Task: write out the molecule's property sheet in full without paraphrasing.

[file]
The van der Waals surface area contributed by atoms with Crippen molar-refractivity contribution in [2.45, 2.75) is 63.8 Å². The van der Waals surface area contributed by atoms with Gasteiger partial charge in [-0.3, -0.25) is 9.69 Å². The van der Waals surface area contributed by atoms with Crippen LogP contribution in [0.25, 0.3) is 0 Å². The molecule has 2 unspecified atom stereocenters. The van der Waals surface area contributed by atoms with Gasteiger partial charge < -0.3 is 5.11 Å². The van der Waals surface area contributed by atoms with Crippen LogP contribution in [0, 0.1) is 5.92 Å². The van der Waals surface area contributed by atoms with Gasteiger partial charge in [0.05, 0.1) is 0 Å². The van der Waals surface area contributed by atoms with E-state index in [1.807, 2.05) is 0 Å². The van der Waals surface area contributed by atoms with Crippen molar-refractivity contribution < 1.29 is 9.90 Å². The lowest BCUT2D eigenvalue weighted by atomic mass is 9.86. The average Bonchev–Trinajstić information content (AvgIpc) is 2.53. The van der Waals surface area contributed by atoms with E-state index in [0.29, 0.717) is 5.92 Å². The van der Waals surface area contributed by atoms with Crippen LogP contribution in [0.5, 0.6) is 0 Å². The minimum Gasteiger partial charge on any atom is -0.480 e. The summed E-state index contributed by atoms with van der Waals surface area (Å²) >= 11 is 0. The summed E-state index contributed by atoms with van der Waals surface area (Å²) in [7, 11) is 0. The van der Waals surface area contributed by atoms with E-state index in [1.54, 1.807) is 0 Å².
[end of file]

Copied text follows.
The van der Waals surface area contributed by atoms with Crippen molar-refractivity contribution in [2.45, 2.75) is 63.8 Å². The van der Waals surface area contributed by atoms with Gasteiger partial charge in [-0.3, -0.25) is 9.69 Å². The van der Waals surface area contributed by atoms with Crippen LogP contribution in [0.25, 0.3) is 0 Å². The molecule has 2 unspecified atom stereocenters. The van der Waals surface area contributed by atoms with Gasteiger partial charge < -0.3 is 5.11 Å². The van der Waals surface area contributed by atoms with Crippen LogP contribution in [0, 0.1) is 5.92 Å². The van der Waals surface area contributed by atoms with Gasteiger partial charge in [0.05, 0.1) is 0 Å². The van der Waals surface area contributed by atoms with E-state index in [1.807, 2.05) is 0 Å². The van der Waals surface area contributed by atoms with Crippen molar-refractivity contribution < 1.29 is 9.90 Å². The lowest BCUT2D eigenvalue weighted by atomic mass is 9.86. The average Bonchev–Trinajstić information content (AvgIpc) is 2.53. The van der Waals surface area contributed by atoms with E-state index in [0.29, 0.717) is 5.92 Å². The van der Waals surface area contributed by atoms with Crippen LogP contribution in [0.5, 0.6) is 0 Å². The minimum Gasteiger partial charge on any atom is -0.480 e. The summed E-state index contributed by atoms with van der Waals surface area (Å²) >= 11 is 0. The summed E-state index contributed by atoms with van der Waals surface area (Å²) in [7, 11) is 0. The van der Waals surface area contributed by atoms with E-state index in [1.54, 1.807) is 0 Å².